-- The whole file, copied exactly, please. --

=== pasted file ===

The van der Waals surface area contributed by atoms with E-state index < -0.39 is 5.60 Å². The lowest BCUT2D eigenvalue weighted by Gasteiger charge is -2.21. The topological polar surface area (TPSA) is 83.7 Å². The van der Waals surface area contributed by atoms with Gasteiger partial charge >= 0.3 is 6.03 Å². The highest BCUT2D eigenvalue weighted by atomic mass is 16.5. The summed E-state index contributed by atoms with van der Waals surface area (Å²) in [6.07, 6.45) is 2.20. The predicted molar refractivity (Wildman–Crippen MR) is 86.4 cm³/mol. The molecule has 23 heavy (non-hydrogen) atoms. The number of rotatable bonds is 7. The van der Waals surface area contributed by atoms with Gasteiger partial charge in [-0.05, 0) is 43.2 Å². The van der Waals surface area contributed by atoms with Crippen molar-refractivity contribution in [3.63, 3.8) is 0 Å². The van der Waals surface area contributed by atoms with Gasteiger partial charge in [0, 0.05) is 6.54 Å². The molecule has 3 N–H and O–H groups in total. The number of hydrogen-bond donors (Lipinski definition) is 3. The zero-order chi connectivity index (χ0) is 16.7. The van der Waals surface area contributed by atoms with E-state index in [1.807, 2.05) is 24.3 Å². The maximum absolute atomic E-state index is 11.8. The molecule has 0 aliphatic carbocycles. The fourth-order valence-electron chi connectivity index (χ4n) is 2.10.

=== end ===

The van der Waals surface area contributed by atoms with E-state index < -0.39 is 5.60 Å². The lowest BCUT2D eigenvalue weighted by Gasteiger charge is -2.21. The topological polar surface area (TPSA) is 83.7 Å². The van der Waals surface area contributed by atoms with Gasteiger partial charge >= 0.3 is 6.03 Å². The highest BCUT2D eigenvalue weighted by atomic mass is 16.5. The summed E-state index contributed by atoms with van der Waals surface area (Å²) in [6.07, 6.45) is 2.20. The predicted molar refractivity (Wildman–Crippen MR) is 86.4 cm³/mol. The molecule has 23 heavy (non-hydrogen) atoms. The number of rotatable bonds is 7. The van der Waals surface area contributed by atoms with Gasteiger partial charge in [-0.05, 0) is 43.2 Å². The van der Waals surface area contributed by atoms with Crippen molar-refractivity contribution in [3.63, 3.8) is 0 Å². The van der Waals surface area contributed by atoms with Gasteiger partial charge in [0, 0.05) is 6.54 Å². The molecule has 3 N–H and O–H groups in total. The number of hydrogen-bond donors (Lipinski definition) is 3. The zero-order chi connectivity index (χ0) is 16.7. The van der Waals surface area contributed by atoms with E-state index in [1.807, 2.05) is 24.3 Å². The maximum absolute atomic E-state index is 11.8. The molecule has 0 aliphatic carbocycles. The fourth-order valence-electron chi connectivity index (χ4n) is 2.10.